Records of the Commonwealth War Graves Commission (CWGC) who record where every serviceman in buried (or commemorated if there is no known grave) is also available online at www.cwgc.org.

WW1 soldiers from badges and photographsBadges

If you don’t know a soldier’s regiment, but you have a photograph of him in uniform, try to establish his regiment by looking in Identifying your World War1 Soldier from Badges and Photographs, which was published in 2006. This is in the SDFHS Research Centre Library and can still be purchased online on sites such as Abe Books http://www.abebooks.co.uk and Amazon http://www.amazon.com

Col. Iain Swinnerton

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8 Responses to Basic sources for tracing World War I soldiers

  1. Stanley George Cornford says:

    I’d be grateful for information on the Great War Corps of Lancers, please. I was advised to contact Colonel Swinnerton during a half-hour advice session I had at the Society of Genealogists and, so far, this seems the best I can do.

    My father George Thomas Cornford and his brother William Trayton Cornford were 23220 and 23219 in 2/KOYLI from May 1915. They entered France and Flanders on the same day, 13 July 1915. I know they enlisted together on 10 September 1914 and the KOYLI Book of Remembrance in York Minster says Trayton (he used his second forename) was “formerly 4217 Corps of Lancers”. It is here I get stuck. Lancers are now tank regiments but I’ve failed to find out anything about the time the two brothers (I feel sure) spent in the Corps. They enlisted at Roeheath, Chailey, Sussex, where Captain Charles Hext Cotesworth’s father was the local magistrate. Captain Cotesworth was 21st Lancers and my father subsequently worked for him at Roeheath up to 1933, when my father died.

    I’d be most grateful for a steer in the right direction to find information on the Corps of Lancers, 10 September 1914 to May 1915, and especially, of course about 4217 William Trayton Cornford and his brother George Thomas Cornford. Many thanks. Stan Cornford. cirrocumulus@sky.com.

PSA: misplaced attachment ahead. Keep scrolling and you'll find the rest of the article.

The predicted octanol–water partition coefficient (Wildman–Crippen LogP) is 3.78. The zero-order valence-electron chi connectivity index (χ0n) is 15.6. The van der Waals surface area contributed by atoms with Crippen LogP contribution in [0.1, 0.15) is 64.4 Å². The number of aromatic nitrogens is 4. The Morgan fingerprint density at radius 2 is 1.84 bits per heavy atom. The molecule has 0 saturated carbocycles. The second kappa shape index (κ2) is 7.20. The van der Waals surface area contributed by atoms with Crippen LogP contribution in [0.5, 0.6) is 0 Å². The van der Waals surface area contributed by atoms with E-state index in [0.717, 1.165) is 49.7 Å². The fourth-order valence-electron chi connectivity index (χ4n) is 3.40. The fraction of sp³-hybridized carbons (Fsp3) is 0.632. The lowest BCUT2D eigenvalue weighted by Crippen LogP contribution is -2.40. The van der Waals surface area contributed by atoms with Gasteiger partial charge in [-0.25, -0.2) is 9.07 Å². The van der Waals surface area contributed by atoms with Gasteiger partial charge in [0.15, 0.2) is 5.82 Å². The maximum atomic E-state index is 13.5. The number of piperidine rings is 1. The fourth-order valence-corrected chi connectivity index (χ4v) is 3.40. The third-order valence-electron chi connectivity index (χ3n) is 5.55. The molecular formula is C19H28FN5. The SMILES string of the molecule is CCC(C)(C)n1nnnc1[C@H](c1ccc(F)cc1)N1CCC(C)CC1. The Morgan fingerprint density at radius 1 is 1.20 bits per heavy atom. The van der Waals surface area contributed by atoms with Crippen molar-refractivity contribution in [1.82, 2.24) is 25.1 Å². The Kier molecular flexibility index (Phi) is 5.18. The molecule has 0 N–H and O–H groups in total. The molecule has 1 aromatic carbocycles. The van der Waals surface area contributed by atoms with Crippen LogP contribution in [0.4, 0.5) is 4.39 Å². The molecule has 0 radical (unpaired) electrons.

• Stan Cornford says:

      I have since found that a W. T. Cornford was in the First Life Guards but he was Trooper number 3148 and was discharged at the end of the war. Trayton (according to the Book of Remembrance in York Minster) when “formerly Corps of Lancers” was number 4217 and was killed in action on the Somme in 1916, For a while I thought I had solved the problem but now have it in a different guise.

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  4. John Brooking says:

    The book “Identifying your World War1 Soldier from Badges and Photographs” is also available for sale from the Somerset & Dorset Family History Society. Details can be found on our web site http://www.sdfhs.org/uploads/images/catalog/Other%20Categories%202013.pdf under the heading Federation of FHS Publications.

  5. Barbara Elsmore says:

    This is really helpful information – thank you I found this very useful. The reference to the book which can help with the identification of regiments by looking at the uniform badges worn in old photographs, plus the fact that this can be viewed at the SDFHS Research Centre, I found particularly beneficial.